Iran president says his letter to President Bush was invitation to Islam
(IRNA) Iranian President Mahmoud Ahmadinejad said here Thursday that his letter to President George W. Bush did not concern the nuclear dossier, but rather was an invitation to Islam and the prophets culture.
He made the above remarks in reply to a reporter while attending press conference on his letter to President Bush in Jakarta in the afternoon of the third day of his stay in Jakarta, reports Trend.
Stressing that the letter was beyond the nuclear issue, the chief executive said that in principle, the country's nuclear case is not so significant to make him write a letter about it.
"We act according to laws and our activities are quite clear. We are rather intent on solving more fundamental global matters.
"The letter was an invitation to monotheism and justice, which are common to all divine prophets. If the call is responded positively, there will be no more problems to be solved," added the president.
The president said that the letter actually contained a clear message of invitation to human beliefs, adding that its response will determine the future.
Concerning Iran's readiness to hold talks with the US, he said that Iran is in favor of dialogues, but it depends on the conditions.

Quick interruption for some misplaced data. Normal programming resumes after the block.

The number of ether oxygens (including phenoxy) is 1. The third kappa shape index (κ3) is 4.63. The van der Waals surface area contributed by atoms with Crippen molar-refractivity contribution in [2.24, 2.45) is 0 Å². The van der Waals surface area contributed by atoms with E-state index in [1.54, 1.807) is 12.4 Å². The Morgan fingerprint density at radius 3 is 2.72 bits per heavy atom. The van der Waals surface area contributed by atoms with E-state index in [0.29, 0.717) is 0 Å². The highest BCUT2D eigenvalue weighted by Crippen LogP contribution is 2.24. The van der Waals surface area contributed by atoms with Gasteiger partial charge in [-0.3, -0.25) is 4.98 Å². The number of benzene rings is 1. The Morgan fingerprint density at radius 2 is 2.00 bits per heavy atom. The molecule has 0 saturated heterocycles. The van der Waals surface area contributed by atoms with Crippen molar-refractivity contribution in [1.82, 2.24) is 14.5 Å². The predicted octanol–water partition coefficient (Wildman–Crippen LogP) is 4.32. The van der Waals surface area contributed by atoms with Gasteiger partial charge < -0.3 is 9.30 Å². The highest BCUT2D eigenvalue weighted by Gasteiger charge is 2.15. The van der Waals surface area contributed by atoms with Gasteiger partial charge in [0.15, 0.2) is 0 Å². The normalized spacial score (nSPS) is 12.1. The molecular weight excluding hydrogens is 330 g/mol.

"We hold talks with our allies, such as Indonesia, quite smoothly. However those intending to speak to us with authority should attempt to change their attitude,\" he added.
About the possibility of military attack on Iran, he said that psychological war is quite likely and expressed his doubt about the military option.
In response to a question about suspension of enrichment, the president said that Iran will agree to suspend the process only if all those having access to nuclear fuel will suspend theirs and let their relevant facilities be inspected.
"Otherwise, we do not find it necessary to suspend our uranium enrichment and consider the call for it as unfair and will continue to reject it."
In reply to another question whether Iran will need the assistance of other Islamic states in its nuclear issue, he said that the country has the potential to defend itself.
"However, given that we do not merely defend our own nation, we wish to feel the presence of our allies, including Indonesia as one of our closest friends,\" he added.
In response to a question about Indonesia\'s mediation between Iran and the US, he said that if such dialogue has to take place for the sake of global peace and detente, Iran prefers Indonesia to be one of the negotiators.